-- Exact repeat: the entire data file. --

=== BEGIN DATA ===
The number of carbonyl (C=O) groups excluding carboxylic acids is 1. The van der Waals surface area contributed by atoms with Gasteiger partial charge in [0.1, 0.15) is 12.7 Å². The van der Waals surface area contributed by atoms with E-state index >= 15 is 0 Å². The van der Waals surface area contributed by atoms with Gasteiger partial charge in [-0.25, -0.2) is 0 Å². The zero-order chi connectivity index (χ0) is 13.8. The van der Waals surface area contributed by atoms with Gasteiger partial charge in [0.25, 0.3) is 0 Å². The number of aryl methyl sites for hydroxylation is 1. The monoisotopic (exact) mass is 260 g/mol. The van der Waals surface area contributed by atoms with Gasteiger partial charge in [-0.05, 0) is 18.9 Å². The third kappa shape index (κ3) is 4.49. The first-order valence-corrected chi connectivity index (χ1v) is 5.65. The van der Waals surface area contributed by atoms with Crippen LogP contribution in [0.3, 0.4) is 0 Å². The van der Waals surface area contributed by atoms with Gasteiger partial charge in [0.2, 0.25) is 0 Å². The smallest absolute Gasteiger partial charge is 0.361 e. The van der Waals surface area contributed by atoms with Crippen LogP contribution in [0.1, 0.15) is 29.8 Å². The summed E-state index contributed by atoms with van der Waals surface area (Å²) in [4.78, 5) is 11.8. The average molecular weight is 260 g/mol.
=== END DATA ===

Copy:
The number of carbonyl (C=O) groups excluding carboxylic acids is 1. The van der Waals surface area contributed by atoms with Gasteiger partial charge in [0.1, 0.15) is 12.7 Å². The van der Waals surface area contributed by atoms with E-state index >= 15 is 0 Å². The van der Waals surface area contributed by atoms with Gasteiger partial charge in [-0.25, -0.2) is 0 Å². The zero-order chi connectivity index (χ0) is 13.8. The van der Waals surface area contributed by atoms with Gasteiger partial charge in [0.25, 0.3) is 0 Å². The number of aryl methyl sites for hydroxylation is 1. The monoisotopic (exact) mass is 260 g/mol. The van der Waals surface area contributed by atoms with Gasteiger partial charge in [-0.05, 0) is 18.9 Å². The third kappa shape index (κ3) is 4.49. The first-order valence-corrected chi connectivity index (χ1v) is 5.65. The van der Waals surface area contributed by atoms with Crippen LogP contribution in [0.3, 0.4) is 0 Å². The van der Waals surface area contributed by atoms with Gasteiger partial charge in [0.2, 0.25) is 0 Å². The smallest absolute Gasteiger partial charge is 0.361 e. The van der Waals surface area contributed by atoms with Crippen LogP contribution in [0.1, 0.15) is 29.8 Å². The summed E-state index contributed by atoms with van der Waals surface area (Å²) in [4.78, 5) is 11.8. The average molecular weight is 260 g/mol.